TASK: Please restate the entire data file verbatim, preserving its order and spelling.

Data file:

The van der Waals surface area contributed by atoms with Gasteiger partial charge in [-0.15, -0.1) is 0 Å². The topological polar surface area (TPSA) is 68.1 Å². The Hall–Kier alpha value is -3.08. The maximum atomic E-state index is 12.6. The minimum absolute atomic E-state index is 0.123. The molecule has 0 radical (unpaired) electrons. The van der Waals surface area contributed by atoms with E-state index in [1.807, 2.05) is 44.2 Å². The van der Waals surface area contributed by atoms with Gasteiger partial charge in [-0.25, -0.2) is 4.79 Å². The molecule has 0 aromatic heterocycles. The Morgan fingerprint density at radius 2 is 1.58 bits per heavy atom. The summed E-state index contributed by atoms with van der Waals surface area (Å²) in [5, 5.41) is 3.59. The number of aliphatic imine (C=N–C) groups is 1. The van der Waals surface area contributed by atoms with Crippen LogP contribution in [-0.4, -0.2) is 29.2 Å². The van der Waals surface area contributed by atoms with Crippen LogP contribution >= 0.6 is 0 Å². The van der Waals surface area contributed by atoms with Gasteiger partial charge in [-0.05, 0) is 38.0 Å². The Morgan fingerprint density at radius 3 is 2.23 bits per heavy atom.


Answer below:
The van der Waals surface area contributed by atoms with Gasteiger partial charge in [-0.15, -0.1) is 0 Å². The topological polar surface area (TPSA) is 68.1 Å². The Hall–Kier alpha value is -3.08. The maximum atomic E-state index is 12.6. The minimum absolute atomic E-state index is 0.123. The molecule has 0 radical (unpaired) electrons. The van der Waals surface area contributed by atoms with E-state index in [1.807, 2.05) is 44.2 Å². The van der Waals surface area contributed by atoms with Gasteiger partial charge in [-0.25, -0.2) is 4.79 Å². The molecule has 0 aromatic heterocycles. The Morgan fingerprint density at radius 2 is 1.58 bits per heavy atom. The summed E-state index contributed by atoms with van der Waals surface area (Å²) in [5, 5.41) is 3.59. The number of aliphatic imine (C=N–C) groups is 1. The van der Waals surface area contributed by atoms with Crippen LogP contribution in [-0.4, -0.2) is 29.2 Å². The van der Waals surface area contributed by atoms with Crippen LogP contribution >= 0.6 is 0 Å². The van der Waals surface area contributed by atoms with Gasteiger partial charge in [-0.05, 0) is 38.0 Å². The Morgan fingerprint density at radius 3 is 2.23 bits per heavy atom.